What people are asking him is to essentially revolutionize the government and make it work. The people only understand money. If you have money, you get what you want. If you don't, you end up with the above situation.

As an example, a number of years ago I witness a car accident on a busy street which backed up traffic for miles. It was between a guy on a motorcycle and a guy in a car. The two drivers started fighting in the middle of the street and a crowd of people developed. The soldier didn't care about the people involved or the damage to the vehicles. He pointed his gun at the crowd and told them to move the cars or else. The crowd moved the vehicles on the sidewalk and they to got on the sidewalk. The fight continued but traffic started moving again.

For your technical solution, there are going to be lots of caveats. In Egypt, for example people will steal just about anything. I have seen people steal electricity, phone lines, natural gas, side-view mirrors on cars just about anything. If you create this system, theft will be a big issue. If you can guarantee that know one will steal your system that is your first hurdle. Soldiers in egypt are paid so little that they may not care for your system - especially if the guy who broke the law will pay them a bribe directly on the spot versus paying a fine to a higher up agency where he will never see his cut.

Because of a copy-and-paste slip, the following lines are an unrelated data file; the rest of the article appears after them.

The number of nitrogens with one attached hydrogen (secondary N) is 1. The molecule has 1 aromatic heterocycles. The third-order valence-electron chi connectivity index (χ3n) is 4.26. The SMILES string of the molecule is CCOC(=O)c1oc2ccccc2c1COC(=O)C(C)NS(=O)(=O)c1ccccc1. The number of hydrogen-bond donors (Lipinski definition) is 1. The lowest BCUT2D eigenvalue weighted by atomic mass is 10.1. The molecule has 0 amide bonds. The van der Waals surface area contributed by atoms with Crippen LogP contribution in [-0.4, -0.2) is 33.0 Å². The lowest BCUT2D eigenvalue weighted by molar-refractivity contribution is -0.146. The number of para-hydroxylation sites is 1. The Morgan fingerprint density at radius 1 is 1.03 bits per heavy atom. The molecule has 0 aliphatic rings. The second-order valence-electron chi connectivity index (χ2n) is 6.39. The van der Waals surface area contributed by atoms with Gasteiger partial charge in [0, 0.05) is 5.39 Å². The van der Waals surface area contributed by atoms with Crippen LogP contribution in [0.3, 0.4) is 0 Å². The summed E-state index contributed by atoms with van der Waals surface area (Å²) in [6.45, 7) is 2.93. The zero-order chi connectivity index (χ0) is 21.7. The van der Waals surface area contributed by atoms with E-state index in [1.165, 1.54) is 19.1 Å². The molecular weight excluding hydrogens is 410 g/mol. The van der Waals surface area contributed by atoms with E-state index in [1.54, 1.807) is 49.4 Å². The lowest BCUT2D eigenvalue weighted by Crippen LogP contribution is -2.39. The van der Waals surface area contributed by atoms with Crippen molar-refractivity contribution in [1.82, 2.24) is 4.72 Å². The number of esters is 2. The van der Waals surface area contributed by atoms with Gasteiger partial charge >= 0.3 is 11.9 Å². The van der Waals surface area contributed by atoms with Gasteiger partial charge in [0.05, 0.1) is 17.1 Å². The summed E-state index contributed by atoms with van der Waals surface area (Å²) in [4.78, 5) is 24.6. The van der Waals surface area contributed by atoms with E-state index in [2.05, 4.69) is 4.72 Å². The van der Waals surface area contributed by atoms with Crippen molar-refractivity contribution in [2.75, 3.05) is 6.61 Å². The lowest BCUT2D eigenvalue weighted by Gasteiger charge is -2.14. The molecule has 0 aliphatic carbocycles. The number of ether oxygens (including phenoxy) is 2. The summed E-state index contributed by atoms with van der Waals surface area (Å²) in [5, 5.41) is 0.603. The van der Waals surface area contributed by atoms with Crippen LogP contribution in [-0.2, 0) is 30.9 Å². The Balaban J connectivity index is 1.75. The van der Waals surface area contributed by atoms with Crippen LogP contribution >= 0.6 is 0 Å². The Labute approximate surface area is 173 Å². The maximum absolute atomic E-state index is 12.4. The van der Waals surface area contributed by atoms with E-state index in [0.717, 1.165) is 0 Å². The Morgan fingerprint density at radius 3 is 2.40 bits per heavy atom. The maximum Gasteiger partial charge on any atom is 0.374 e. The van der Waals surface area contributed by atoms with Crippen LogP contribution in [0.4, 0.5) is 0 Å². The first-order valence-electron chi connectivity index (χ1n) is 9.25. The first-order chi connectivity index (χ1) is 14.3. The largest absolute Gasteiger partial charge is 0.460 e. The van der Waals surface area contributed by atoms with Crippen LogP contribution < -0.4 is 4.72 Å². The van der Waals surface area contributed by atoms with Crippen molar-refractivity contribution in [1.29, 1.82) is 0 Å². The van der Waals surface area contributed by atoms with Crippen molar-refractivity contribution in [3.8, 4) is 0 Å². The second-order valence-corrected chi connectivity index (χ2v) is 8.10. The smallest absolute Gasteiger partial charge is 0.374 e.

If you can start with the block that you live on and mount webcams (*note -- In egypt, this will run you afoul of the government and the soldiers regardless of your intent!) on your building to prevent theft then you can log all the cars coming and going. This would make it easier to identify who the parties in the accidents are in case someone flees.

Speedingwise, I have seen stories of how people take apart optical mice and use them as sensors. There is probably a cheap way to rig this to give you timings of start/stop points. You could then time how long it takes a vehicle to cross two of these sensors to determine rate of travel. If you take snapshots of the clock time at both locations, you could do a look up against the snapshots from your webcam. Or you could use this to determine when to take snapshots on the webcam.